Wednesday, February 23, 2011

Poetic Transcendentalism

Nobody says it like a master poet. And William Wordsworth ( (1770-1850) - who has perhaps the most fitting name of all the bards - is without question a master poet. His work transcends the ordinary and reaches the Divine.

In his Intimations of Immortality from Recollections of Early Childhood, Wordsworth enters the sublime with his intimations of the transmigration of the soul and his explicit recognition of  a universal "home" in the Godhead.
William Wordsworth
… Our birth is but a sleep and a forgetting
The soul that rises with us, our life’s Star,
Hath had elsewhere its setting,
And cometh from afar.
Not in entire forgetfulness,
And not in utter nakedness,
But trailing clouds of glory do we come,
From God who is our home.

(William Wordsworth, from his poem, "Intimations of Immortality from Recollections of Early Childhood.")
 The two poems that seem to approach the same spiritual heights as the above passage from Intimations are William Blake's The Tyger and Emerson's Brahma. Blake (1757-1827) was one of those rare individuals to experience wholesale spiritual enlightenment, according to Richard M. Bucke in his groundbreaking treatise on Cosmic Consciousness, while Ralph Waldo Emerson (1803-1882) provided a good deal of the impetus to the American Transcendentalist movement that centered around his Concord, Massachusetts home.

William Blake
"Tyger! Tyger! burning bright
In the forests of the night,
What immortal hand or eye
Could frame thy fearful symmetry?

In what distant deeps or skies
Burnt the fire of thine eyes?
On what wings dare he aspire?
What the hand dare sieze the fire?

And what shoulder, & what art.
Could twist the sinews of thy heart?
And when thy heart began to beat,
What dread hand? & what dread feet?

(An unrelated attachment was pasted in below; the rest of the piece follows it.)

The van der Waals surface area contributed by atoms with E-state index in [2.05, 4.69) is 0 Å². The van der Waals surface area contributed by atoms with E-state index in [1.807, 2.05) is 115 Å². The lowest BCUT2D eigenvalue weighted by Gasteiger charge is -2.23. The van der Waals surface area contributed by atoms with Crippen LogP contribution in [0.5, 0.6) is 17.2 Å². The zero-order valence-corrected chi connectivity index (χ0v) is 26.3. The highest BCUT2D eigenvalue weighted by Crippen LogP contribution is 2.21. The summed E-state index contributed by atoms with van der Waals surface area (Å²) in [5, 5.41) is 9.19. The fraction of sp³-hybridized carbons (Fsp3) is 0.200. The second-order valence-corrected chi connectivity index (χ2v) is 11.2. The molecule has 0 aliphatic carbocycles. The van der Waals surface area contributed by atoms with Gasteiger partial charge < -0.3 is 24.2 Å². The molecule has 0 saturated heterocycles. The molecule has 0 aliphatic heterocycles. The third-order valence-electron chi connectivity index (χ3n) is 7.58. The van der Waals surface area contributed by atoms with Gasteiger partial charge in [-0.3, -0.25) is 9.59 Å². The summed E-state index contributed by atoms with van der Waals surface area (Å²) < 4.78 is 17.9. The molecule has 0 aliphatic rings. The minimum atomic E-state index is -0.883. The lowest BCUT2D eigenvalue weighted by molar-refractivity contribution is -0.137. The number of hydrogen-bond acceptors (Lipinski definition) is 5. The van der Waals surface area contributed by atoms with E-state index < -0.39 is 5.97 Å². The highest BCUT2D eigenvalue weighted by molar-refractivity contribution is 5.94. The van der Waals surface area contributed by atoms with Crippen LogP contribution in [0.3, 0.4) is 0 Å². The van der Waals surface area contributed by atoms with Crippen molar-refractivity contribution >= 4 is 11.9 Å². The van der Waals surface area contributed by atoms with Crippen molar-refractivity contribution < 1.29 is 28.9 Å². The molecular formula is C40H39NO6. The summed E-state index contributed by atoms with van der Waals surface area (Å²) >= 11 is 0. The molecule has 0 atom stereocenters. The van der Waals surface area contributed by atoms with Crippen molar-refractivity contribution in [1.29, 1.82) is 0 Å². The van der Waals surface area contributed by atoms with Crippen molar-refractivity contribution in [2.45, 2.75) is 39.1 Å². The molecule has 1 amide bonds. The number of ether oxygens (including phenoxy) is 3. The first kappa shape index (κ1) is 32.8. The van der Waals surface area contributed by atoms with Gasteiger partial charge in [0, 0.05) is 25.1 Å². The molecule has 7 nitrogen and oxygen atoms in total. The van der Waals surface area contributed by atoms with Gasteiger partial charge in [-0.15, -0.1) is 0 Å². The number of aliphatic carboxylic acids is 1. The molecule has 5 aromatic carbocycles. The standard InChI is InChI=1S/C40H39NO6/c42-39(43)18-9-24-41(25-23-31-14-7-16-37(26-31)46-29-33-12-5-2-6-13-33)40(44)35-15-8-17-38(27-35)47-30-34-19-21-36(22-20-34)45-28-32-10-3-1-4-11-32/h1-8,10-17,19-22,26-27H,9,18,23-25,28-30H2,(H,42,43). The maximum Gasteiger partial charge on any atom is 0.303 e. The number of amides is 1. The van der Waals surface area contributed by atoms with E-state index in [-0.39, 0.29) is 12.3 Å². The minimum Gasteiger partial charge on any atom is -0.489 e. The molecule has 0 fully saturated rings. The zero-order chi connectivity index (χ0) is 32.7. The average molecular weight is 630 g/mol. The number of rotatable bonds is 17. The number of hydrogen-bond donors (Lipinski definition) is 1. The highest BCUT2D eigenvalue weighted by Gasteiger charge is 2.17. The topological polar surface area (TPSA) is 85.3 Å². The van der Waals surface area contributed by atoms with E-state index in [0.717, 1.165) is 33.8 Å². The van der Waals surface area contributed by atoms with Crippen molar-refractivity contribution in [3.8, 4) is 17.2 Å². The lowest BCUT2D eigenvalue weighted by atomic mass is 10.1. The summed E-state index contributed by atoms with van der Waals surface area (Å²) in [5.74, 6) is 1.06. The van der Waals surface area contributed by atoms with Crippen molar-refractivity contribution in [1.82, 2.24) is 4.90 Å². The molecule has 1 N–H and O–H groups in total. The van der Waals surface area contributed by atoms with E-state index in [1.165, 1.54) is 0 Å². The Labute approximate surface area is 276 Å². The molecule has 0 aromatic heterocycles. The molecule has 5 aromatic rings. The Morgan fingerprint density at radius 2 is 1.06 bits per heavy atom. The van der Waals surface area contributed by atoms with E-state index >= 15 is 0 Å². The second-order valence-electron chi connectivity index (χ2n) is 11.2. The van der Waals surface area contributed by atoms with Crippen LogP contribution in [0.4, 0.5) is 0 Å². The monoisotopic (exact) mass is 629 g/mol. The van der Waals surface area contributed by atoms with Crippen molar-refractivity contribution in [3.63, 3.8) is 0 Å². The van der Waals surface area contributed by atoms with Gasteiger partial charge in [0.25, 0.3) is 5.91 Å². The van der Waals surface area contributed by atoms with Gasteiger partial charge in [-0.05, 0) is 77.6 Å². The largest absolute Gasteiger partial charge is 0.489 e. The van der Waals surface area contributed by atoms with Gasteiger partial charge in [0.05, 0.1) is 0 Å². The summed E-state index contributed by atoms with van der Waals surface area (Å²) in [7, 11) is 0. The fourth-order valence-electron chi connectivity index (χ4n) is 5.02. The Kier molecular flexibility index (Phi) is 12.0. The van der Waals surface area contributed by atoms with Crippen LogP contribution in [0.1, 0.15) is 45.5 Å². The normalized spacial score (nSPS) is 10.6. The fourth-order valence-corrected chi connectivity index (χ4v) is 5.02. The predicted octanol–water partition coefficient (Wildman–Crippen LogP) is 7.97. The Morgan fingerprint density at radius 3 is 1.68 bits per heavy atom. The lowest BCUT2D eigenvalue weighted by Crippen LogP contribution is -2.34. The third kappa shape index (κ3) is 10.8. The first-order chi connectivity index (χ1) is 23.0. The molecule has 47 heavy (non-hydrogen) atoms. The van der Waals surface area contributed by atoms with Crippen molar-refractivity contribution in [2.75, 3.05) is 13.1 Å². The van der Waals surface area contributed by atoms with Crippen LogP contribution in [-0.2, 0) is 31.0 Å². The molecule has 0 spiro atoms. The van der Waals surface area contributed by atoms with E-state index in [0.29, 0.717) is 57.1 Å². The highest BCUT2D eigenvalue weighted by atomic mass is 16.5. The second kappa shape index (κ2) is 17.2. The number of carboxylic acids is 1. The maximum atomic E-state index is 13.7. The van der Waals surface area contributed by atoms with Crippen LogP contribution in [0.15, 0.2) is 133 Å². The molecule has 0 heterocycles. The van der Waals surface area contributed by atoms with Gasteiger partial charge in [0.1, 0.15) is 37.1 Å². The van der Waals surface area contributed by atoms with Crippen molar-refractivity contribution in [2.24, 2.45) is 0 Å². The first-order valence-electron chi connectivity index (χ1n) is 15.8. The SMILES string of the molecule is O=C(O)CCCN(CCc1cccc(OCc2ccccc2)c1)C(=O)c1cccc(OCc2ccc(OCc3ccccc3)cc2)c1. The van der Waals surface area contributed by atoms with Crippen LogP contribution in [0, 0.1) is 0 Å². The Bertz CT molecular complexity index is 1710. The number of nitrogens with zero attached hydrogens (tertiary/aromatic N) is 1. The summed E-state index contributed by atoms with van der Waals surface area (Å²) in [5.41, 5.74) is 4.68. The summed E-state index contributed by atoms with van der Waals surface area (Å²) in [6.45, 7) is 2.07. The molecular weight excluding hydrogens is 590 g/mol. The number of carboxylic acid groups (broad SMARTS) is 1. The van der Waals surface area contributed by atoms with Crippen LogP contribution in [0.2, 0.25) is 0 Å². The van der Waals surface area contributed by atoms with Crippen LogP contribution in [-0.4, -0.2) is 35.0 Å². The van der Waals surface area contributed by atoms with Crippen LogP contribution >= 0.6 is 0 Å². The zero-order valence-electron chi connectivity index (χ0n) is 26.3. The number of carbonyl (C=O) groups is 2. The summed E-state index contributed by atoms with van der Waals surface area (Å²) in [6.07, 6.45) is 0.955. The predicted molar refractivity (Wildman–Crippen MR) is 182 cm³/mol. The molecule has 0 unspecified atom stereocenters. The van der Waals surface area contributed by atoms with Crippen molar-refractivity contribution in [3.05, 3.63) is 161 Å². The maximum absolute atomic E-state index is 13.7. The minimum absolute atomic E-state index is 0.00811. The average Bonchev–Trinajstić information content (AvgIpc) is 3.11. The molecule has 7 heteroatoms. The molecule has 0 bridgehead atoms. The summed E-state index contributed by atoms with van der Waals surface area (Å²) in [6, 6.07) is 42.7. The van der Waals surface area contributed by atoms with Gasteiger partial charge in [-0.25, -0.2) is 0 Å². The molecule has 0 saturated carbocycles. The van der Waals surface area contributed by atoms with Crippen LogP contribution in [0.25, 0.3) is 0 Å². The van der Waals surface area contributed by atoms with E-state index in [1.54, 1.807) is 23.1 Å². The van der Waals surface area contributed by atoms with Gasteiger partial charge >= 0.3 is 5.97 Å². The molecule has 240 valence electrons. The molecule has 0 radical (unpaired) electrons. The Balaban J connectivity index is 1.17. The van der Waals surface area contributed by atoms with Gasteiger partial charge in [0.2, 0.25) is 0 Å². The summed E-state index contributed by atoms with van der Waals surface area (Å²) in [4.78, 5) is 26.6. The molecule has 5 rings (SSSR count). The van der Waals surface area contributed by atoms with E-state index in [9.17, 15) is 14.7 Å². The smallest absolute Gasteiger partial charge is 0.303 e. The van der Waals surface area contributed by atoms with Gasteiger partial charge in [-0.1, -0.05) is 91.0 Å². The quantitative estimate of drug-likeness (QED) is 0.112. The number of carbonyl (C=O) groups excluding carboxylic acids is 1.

Richard M. Bucke
What the hammer? what the chain?
In what furnace was thy brain?
What the anvil? what dread grasp
Dare its deadly terrors clasp?

When the stars threw down their spears,
And watered heaven with their tears,
Did he smile his work to see?
Did he who made the Lamb make thee?

Tyger! Tyger! burning bright
In the forests of the night,
What immortal hand or eye
Dare frame thy fearful symmetry?
(William Blake, The Tygre, 1794)
And last, but not least, is Emerson's Brahma, which reflects the impact that the introduction of Eastern wisdom traditions had on Western religious understanding,  particularly on the development of Emerson's Unitarianism.
If the red slayer think he slays,
  Or if the slain think he is slain,
They know not well the subtle ways
  I keep, and pass, and turn again.
Far or forgot to me is near, 
  Shadow and sunlight are the same,
The vanished gods to me appear,
  And one to me are shame and fame.
They reckon ill who leave me out;
  When me they fly, I am the wings;
I am the doubter and the doubt,
  And I the hymn the Brahmin sings.
The strong gods pine for my abode,
  And pine in vain the sacred Seven;
But thou, meek lover of the good!
  Find me, and turn thy back on heaven.
 (Ralph Waldo Emerson, "Brahma," 1856)

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